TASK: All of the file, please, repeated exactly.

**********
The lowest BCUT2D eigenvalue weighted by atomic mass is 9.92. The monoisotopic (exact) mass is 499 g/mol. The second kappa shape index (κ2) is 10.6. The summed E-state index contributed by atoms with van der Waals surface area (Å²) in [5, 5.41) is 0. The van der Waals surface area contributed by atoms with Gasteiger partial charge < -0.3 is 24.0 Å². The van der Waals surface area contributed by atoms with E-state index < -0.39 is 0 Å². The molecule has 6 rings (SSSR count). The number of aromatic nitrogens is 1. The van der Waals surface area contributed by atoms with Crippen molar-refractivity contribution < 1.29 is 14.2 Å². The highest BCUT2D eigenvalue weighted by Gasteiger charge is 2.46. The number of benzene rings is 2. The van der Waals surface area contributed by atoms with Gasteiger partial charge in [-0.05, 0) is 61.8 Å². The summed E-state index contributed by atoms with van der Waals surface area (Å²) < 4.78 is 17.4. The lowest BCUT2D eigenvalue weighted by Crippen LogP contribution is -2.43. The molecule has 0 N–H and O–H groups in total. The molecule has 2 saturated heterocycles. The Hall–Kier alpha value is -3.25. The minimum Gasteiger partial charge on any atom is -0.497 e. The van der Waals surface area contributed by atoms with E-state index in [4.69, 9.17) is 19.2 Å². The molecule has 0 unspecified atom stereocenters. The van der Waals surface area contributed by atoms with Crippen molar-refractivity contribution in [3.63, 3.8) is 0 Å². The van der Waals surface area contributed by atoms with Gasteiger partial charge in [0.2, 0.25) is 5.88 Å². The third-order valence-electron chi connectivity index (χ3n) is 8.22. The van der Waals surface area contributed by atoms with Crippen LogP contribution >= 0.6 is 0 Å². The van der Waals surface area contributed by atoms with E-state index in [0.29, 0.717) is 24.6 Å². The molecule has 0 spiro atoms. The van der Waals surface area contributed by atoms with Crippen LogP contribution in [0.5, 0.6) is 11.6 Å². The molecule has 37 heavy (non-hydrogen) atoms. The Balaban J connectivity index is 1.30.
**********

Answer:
The lowest BCUT2D eigenvalue weighted by atomic mass is 9.92. The monoisotopic (exact) mass is 499 g/mol. The second kappa shape index (κ2) is 10.6. The summed E-state index contributed by atoms with van der Waals surface area (Å²) in [5, 5.41) is 0. The van der Waals surface area contributed by atoms with Gasteiger partial charge < -0.3 is 24.0 Å². The van der Waals surface area contributed by atoms with E-state index < -0.39 is 0 Å². The molecule has 6 rings (SSSR count). The number of aromatic nitrogens is 1. The van der Waals surface area contributed by atoms with Crippen molar-refractivity contribution < 1.29 is 14.2 Å². The highest BCUT2D eigenvalue weighted by Gasteiger charge is 2.46. The number of benzene rings is 2. The van der Waals surface area contributed by atoms with Gasteiger partial charge in [-0.05, 0) is 61.8 Å². The summed E-state index contributed by atoms with van der Waals surface area (Å²) < 4.78 is 17.4. The lowest BCUT2D eigenvalue weighted by Crippen LogP contribution is -2.43. The molecule has 0 N–H and O–H groups in total. The molecule has 2 saturated heterocycles. The Hall–Kier alpha value is -3.25. The minimum Gasteiger partial charge on any atom is -0.497 e. The van der Waals surface area contributed by atoms with E-state index in [4.69, 9.17) is 19.2 Å². The molecule has 0 unspecified atom stereocenters. The van der Waals surface area contributed by atoms with Crippen molar-refractivity contribution in [3.63, 3.8) is 0 Å². The van der Waals surface area contributed by atoms with Gasteiger partial charge in [0.2, 0.25) is 5.88 Å². The third-order valence-electron chi connectivity index (χ3n) is 8.22. The van der Waals surface area contributed by atoms with Crippen LogP contribution >= 0.6 is 0 Å². The van der Waals surface area contributed by atoms with E-state index in [0.29, 0.717) is 24.6 Å². The molecule has 0 spiro atoms. The van der Waals surface area contributed by atoms with Crippen LogP contribution in [0.5, 0.6) is 11.6 Å². The molecule has 37 heavy (non-hydrogen) atoms. The Balaban J connectivity index is 1.30.